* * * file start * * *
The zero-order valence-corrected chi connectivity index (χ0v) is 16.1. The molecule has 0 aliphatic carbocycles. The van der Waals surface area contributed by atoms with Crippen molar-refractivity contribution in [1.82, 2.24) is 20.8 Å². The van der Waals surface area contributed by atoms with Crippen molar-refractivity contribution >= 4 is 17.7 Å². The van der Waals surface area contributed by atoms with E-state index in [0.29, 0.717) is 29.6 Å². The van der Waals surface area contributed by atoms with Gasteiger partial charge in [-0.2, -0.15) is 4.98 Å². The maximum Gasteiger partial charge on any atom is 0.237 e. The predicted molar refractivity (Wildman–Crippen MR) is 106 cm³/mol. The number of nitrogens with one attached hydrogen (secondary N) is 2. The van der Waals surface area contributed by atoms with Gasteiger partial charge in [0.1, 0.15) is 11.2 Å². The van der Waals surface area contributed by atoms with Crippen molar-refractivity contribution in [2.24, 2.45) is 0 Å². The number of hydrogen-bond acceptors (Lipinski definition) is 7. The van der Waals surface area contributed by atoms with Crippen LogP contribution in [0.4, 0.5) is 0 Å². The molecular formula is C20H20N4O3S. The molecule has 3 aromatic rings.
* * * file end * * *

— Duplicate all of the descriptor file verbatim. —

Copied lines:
The zero-order valence-corrected chi connectivity index (χ0v) is 16.1. The molecule has 0 aliphatic carbocycles. The van der Waals surface area contributed by atoms with Crippen molar-refractivity contribution in [1.82, 2.24) is 20.8 Å². The van der Waals surface area contributed by atoms with Crippen molar-refractivity contribution >= 4 is 17.7 Å². The van der Waals surface area contributed by atoms with E-state index in [0.29, 0.717) is 29.6 Å². The van der Waals surface area contributed by atoms with Gasteiger partial charge in [-0.2, -0.15) is 4.98 Å². The maximum Gasteiger partial charge on any atom is 0.237 e. The predicted molar refractivity (Wildman–Crippen MR) is 106 cm³/mol. The number of nitrogens with one attached hydrogen (secondary N) is 2. The van der Waals surface area contributed by atoms with Gasteiger partial charge in [0.1, 0.15) is 11.2 Å². The van der Waals surface area contributed by atoms with Crippen molar-refractivity contribution in [2.24, 2.45) is 0 Å². The number of hydrogen-bond acceptors (Lipinski definition) is 7. The van der Waals surface area contributed by atoms with Crippen LogP contribution in [0.4, 0.5) is 0 Å². The molecular formula is C20H20N4O3S. The molecule has 3 aromatic rings.